By Lois Kennedy
Director: Olivier Asselin
Cast: Lucille Fluet, Mark Antony Krupa, Paul Ahmarani
French-Canadian period piece, based on true events. It’s 1944, and German scientist Emil has discovered how to make a uranium bomb before the US. He’s taking off rather than share the information with the Nazis he works for. Meanwhile, French ally spy Simone, despite her tangled past with Emil, is on a mission to find out how much he knows and to kill him if he knows too much. Further meanwhile, the Nazis know something is up with Emil and are looking for him too. Everything comes to a head when they all get on a train.
As can be guessed from the synopsis, it’s not really a horror movie. But it’s a suspenseful thriller with plenty of human monsters. Plus there’s a leg being amputated, messily, within the first ten minutes if you really gotta have some gore.
Its look is based heavily on ’40s film noir. It’s dark and shadowy and most of it is in black and white. The opening even uses an iris in shot and at times the film looks scratched up like an old newsreel. Simone is your basic femme fatale, except she has an amazing set of scruples and out-balls Emil at every turn. Not that Emil is a slouch; he’s ready to die to redeem himself. There’s a small cast, and all of the performances are excellent.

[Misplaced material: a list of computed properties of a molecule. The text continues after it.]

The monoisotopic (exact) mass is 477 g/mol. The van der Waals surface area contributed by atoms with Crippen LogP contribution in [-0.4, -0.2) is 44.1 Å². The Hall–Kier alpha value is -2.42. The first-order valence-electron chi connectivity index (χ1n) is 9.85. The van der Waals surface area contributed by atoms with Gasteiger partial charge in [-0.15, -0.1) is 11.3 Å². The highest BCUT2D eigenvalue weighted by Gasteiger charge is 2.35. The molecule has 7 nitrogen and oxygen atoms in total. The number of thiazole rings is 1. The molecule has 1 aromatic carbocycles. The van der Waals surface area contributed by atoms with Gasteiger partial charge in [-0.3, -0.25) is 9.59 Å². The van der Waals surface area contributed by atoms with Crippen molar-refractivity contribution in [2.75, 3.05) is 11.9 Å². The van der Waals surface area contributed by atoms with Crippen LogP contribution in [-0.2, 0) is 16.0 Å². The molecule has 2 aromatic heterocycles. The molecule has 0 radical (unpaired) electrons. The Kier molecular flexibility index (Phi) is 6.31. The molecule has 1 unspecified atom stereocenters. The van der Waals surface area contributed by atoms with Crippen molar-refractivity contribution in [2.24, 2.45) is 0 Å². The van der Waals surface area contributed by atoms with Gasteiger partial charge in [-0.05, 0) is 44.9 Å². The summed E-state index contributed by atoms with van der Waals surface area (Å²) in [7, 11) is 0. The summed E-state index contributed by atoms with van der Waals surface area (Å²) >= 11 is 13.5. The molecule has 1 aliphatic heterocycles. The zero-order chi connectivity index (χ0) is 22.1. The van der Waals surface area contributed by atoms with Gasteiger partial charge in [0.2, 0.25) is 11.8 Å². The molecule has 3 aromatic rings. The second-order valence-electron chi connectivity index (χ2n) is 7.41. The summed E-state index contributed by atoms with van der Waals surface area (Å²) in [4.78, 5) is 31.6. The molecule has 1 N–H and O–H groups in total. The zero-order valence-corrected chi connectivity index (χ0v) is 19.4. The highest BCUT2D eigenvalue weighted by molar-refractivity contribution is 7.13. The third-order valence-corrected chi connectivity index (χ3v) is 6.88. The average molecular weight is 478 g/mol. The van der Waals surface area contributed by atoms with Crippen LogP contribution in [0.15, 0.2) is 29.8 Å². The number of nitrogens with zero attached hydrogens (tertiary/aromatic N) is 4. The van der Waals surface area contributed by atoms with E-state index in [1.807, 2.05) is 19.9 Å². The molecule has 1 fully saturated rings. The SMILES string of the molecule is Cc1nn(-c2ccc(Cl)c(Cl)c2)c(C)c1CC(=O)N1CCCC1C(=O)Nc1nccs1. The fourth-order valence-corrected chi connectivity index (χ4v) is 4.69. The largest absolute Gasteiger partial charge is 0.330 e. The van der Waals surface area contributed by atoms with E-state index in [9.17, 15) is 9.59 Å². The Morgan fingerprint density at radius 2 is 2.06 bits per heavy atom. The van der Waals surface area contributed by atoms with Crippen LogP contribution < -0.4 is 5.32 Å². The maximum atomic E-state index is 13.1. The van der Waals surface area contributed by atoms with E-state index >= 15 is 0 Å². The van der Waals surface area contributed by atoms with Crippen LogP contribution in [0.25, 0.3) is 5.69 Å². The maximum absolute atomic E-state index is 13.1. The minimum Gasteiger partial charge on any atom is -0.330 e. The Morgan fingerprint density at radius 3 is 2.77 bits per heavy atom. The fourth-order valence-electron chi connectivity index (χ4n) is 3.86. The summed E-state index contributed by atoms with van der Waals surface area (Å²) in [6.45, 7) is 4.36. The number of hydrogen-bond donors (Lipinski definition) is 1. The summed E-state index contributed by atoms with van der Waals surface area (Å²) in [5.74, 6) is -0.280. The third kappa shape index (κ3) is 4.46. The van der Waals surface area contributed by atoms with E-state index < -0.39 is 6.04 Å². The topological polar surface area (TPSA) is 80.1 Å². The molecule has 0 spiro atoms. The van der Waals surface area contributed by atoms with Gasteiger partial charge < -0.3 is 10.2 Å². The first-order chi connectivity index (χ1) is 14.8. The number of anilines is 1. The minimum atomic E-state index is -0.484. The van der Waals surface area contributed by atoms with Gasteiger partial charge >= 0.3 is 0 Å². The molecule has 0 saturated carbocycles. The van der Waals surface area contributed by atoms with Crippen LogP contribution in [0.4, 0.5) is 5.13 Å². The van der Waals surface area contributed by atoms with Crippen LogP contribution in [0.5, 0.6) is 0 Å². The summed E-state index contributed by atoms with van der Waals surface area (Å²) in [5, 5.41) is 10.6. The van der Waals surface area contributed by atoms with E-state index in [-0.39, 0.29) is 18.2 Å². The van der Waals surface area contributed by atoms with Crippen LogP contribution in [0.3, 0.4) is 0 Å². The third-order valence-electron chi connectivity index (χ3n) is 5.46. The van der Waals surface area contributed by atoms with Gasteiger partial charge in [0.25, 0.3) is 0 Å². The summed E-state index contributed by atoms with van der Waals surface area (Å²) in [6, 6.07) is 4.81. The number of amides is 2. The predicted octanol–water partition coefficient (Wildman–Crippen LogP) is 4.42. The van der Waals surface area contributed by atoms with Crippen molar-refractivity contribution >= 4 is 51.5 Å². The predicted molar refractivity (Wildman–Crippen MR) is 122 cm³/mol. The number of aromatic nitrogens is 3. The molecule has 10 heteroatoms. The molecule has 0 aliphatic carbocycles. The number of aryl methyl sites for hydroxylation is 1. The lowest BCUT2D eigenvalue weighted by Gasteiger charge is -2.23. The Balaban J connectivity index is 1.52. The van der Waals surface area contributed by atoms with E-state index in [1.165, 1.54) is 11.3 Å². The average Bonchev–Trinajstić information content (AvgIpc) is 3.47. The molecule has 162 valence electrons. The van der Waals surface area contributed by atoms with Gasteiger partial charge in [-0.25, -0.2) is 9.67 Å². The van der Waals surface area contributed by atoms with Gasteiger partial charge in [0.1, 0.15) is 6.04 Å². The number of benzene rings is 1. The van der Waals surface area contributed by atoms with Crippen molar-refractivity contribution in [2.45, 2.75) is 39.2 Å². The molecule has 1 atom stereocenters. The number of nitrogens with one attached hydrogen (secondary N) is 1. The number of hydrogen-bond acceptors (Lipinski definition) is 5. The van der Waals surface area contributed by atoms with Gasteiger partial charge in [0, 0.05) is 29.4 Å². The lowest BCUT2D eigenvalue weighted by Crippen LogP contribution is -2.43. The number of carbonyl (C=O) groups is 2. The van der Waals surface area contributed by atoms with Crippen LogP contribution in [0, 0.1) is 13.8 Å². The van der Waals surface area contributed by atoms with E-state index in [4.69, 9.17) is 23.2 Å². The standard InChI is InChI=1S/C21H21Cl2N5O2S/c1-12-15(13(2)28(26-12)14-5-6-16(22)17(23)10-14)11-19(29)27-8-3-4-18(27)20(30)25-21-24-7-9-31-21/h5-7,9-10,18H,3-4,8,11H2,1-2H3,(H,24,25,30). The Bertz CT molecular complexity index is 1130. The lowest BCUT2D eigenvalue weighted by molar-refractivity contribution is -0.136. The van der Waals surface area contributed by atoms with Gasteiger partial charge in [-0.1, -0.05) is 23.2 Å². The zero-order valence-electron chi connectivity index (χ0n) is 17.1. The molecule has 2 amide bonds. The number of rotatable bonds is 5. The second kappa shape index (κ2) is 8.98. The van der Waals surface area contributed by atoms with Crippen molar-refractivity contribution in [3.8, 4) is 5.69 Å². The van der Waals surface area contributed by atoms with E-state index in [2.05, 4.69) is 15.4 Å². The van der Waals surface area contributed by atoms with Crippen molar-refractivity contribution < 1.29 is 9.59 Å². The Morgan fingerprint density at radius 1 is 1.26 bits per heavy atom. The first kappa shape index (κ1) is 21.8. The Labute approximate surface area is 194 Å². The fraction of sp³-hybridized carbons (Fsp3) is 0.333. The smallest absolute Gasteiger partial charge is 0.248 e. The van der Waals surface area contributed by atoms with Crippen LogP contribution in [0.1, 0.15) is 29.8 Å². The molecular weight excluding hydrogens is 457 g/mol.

Science is used as a motif throughout. Early on the theory of Schrodinger’s cat is discussed, and the idea of two events happening simultaneously in two parallel worlds is explored. At times there is a split screen or a second event superimposed over the first one to show what could have happened. (Which is not nearly as pretentious as it sounds.) Simone and Emil have a lively debate about free will and choice versus destiny.
It’s a cerebral and artsy movie, but it’s also fast-paced and compelling. Check it out if you’re in the mood for Casablanca without the racism but with more explosions and torture.